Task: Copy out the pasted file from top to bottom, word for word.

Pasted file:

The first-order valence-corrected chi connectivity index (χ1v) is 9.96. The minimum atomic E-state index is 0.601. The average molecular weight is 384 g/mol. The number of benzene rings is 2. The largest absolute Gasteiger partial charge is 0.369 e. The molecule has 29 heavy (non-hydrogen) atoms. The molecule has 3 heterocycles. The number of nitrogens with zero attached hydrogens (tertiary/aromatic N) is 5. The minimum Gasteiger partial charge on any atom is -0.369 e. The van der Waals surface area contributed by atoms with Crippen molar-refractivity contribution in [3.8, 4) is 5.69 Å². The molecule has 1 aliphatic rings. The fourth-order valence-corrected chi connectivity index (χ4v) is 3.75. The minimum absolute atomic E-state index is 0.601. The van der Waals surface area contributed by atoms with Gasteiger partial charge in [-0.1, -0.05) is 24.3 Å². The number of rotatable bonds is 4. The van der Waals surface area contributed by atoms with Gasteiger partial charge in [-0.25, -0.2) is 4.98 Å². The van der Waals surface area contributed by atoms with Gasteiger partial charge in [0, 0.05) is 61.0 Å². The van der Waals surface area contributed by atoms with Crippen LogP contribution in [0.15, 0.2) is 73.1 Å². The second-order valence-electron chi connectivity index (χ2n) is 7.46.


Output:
The first-order valence-corrected chi connectivity index (χ1v) is 9.96. The minimum atomic E-state index is 0.601. The average molecular weight is 384 g/mol. The number of benzene rings is 2. The largest absolute Gasteiger partial charge is 0.369 e. The molecule has 29 heavy (non-hydrogen) atoms. The molecule has 3 heterocycles. The number of nitrogens with zero attached hydrogens (tertiary/aromatic N) is 5. The minimum Gasteiger partial charge on any atom is -0.369 e. The van der Waals surface area contributed by atoms with Crippen molar-refractivity contribution in [3.8, 4) is 5.69 Å². The molecule has 1 aliphatic rings. The fourth-order valence-corrected chi connectivity index (χ4v) is 3.75. The minimum absolute atomic E-state index is 0.601. The van der Waals surface area contributed by atoms with Gasteiger partial charge in [-0.1, -0.05) is 24.3 Å². The number of rotatable bonds is 4. The van der Waals surface area contributed by atoms with Gasteiger partial charge in [-0.25, -0.2) is 4.98 Å². The van der Waals surface area contributed by atoms with Gasteiger partial charge in [0, 0.05) is 61.0 Å². The van der Waals surface area contributed by atoms with Crippen LogP contribution in [0.15, 0.2) is 73.1 Å². The second-order valence-electron chi connectivity index (χ2n) is 7.46.